Thursday, July 14, 2011

Drivers Choose Free Bridges Over Toll Bridges in NYC

The New York Post has a story on a new report from NYC DOT. The DOT data shows that traffic on the tolled bridges onto Manhattan has declined while the traffic on the free bridges has increased. (I can't find a link to the actual report or a press release for additional info.) These shifts occurred due to higher tolls implemented by the Metropolitan Transportation Authority (MTA) to help pay for large deficits including the transit systems. From the story:
"It's just a case of bridge shopping," explained Sam Schwartz, a traffic expert and former city transportation commissioner.

Schwartz argued that the numbers provide further proof of the need for congestion pricing, where every route into Manhattan would carry a price tag.

"It's really very bad for the environment," he said of the drivers roaming around seeking cheaper alternatives.

"They're polluting a lot, driving extra miles, using more gasoline."

City Councilman James Vacca (D-Bronx), a strong opponent of congestion fees, reached the opposite conclusion.

"We may be reaching the point of diminishing returns with the constant toll and fare increases," Vacca said. "If they keep raising it further, I'm worried about the impact on jobs. The reality is, some people do have to take their cars to work."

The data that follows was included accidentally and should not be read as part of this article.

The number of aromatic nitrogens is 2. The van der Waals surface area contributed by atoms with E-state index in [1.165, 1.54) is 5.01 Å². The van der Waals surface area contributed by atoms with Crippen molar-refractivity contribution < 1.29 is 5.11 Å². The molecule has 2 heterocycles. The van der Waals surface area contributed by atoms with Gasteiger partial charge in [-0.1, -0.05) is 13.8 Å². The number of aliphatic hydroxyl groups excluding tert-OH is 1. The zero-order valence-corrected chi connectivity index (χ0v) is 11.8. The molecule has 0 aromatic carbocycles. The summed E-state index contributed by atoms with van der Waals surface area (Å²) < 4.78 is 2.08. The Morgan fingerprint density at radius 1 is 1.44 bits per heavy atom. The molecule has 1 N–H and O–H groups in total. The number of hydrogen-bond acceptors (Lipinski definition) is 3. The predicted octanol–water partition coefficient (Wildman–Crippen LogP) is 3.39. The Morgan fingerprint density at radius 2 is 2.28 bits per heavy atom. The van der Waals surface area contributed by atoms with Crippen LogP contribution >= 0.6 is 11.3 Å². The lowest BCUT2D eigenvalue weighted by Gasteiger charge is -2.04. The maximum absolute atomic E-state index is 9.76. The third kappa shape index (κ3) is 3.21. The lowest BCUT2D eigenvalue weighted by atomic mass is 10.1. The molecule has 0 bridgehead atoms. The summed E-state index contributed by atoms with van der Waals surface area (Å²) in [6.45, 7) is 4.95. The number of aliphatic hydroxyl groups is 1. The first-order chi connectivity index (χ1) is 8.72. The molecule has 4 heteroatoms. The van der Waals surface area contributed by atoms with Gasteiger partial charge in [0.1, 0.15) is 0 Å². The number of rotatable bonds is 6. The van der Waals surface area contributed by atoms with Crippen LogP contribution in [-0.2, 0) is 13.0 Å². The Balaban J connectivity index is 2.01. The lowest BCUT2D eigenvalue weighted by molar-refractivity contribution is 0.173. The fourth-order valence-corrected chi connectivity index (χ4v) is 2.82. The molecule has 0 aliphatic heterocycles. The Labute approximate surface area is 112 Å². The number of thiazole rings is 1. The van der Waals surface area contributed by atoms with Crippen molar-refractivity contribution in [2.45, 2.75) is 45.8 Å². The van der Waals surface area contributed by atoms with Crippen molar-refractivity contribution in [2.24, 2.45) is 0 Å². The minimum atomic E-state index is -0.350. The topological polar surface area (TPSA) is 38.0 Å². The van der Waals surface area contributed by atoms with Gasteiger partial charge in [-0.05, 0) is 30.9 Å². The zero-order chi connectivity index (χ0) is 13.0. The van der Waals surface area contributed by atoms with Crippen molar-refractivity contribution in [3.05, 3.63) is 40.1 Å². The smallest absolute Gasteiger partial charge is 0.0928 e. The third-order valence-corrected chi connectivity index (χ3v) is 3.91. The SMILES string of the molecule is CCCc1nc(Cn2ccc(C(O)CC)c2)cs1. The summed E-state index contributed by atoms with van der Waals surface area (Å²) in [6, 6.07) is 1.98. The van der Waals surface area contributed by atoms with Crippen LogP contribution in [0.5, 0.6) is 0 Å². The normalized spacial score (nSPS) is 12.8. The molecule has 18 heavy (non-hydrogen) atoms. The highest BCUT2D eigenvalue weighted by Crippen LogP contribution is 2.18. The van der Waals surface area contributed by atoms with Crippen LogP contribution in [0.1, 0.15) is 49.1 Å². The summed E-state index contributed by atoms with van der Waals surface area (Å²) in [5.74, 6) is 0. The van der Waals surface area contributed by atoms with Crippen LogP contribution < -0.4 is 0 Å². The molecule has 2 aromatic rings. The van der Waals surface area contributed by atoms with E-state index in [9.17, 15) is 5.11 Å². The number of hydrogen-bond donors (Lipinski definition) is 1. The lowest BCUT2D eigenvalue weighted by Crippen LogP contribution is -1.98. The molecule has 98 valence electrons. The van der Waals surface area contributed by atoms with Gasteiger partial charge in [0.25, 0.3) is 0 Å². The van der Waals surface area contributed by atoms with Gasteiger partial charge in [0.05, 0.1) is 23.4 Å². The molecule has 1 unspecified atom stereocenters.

Overall, traffic into and out of Manhattan was relatively flat between 2008 and 2009, dropping by a thin 0.2 percent, from 1,830,907 vehicles to 1,828,065.

Read more:

Needless to say, I'm with "Gridlock" Sam on this issue. Councilmember Vacca is right that some of his constituents have to drive to work, but they are likely driving within the Bronx or to nearby counties rather than lower Manhattan. I would like to know how much extra driving people are doing to avoid tolls. Are they willing to drive 10 extra minutes to avoid about $5 in tolls? Five extra minutes? What are the drivers' values of time? My guess based some work I am doing on taxi travel between Manhattan and LaGuardia airport is that drivers who avoid toll bridges are making a rational and justified decision unless their value of time is extremely high (in the neighborhood of $150 per hour). There really ought to be tolls on all bridges and tunnels into and out of Manhattan. East River tolls could generate nearly $1 billion annually and be much simpler to sell and explain than congestion pricing.

Here is a brief history from the NY Times of why the East River has so few tolls.

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